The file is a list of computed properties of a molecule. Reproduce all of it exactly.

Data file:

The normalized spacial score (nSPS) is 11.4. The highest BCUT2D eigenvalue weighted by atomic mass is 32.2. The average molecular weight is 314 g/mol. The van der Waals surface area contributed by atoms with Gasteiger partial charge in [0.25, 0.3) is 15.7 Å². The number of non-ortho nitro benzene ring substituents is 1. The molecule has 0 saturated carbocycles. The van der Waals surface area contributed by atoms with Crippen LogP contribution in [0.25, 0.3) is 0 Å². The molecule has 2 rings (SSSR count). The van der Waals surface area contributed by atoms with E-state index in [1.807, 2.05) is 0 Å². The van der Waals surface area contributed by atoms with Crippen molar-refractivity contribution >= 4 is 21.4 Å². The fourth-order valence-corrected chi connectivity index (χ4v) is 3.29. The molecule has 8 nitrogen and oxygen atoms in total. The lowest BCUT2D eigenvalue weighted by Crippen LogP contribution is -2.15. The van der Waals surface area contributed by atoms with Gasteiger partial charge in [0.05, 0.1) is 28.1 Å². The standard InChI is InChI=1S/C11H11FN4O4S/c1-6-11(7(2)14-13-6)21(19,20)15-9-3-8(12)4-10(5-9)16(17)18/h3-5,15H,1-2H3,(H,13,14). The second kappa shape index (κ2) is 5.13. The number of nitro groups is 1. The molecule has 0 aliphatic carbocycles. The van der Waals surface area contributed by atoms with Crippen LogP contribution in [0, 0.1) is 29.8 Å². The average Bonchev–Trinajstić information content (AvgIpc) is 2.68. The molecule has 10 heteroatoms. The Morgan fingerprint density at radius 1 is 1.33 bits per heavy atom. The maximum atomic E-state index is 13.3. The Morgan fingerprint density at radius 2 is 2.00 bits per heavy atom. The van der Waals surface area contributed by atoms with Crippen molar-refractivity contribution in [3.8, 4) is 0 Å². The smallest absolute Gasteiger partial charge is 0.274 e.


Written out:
The normalized spacial score (nSPS) is 11.4. The highest BCUT2D eigenvalue weighted by atomic mass is 32.2. The average molecular weight is 314 g/mol. The van der Waals surface area contributed by atoms with Gasteiger partial charge in [0.25, 0.3) is 15.7 Å². The number of non-ortho nitro benzene ring substituents is 1. The molecule has 0 saturated carbocycles. The van der Waals surface area contributed by atoms with Crippen LogP contribution in [0.25, 0.3) is 0 Å². The molecule has 2 rings (SSSR count). The van der Waals surface area contributed by atoms with E-state index in [1.807, 2.05) is 0 Å². The van der Waals surface area contributed by atoms with Crippen molar-refractivity contribution >= 4 is 21.4 Å². The fourth-order valence-corrected chi connectivity index (χ4v) is 3.29. The molecule has 8 nitrogen and oxygen atoms in total. The lowest BCUT2D eigenvalue weighted by Crippen LogP contribution is -2.15. The van der Waals surface area contributed by atoms with Gasteiger partial charge in [0.05, 0.1) is 28.1 Å². The standard InChI is InChI=1S/C11H11FN4O4S/c1-6-11(7(2)14-13-6)21(19,20)15-9-3-8(12)4-10(5-9)16(17)18/h3-5,15H,1-2H3,(H,13,14). The second kappa shape index (κ2) is 5.13. The number of nitro groups is 1. The molecule has 0 aliphatic carbocycles. The van der Waals surface area contributed by atoms with Crippen LogP contribution in [0, 0.1) is 29.8 Å². The average Bonchev–Trinajstić information content (AvgIpc) is 2.68. The molecule has 10 heteroatoms. The Morgan fingerprint density at radius 1 is 1.33 bits per heavy atom. The maximum atomic E-state index is 13.3. The Morgan fingerprint density at radius 2 is 2.00 bits per heavy atom. The van der Waals surface area contributed by atoms with Crippen molar-refractivity contribution in [3.8, 4) is 0 Å². The smallest absolute Gasteiger partial charge is 0.274 e.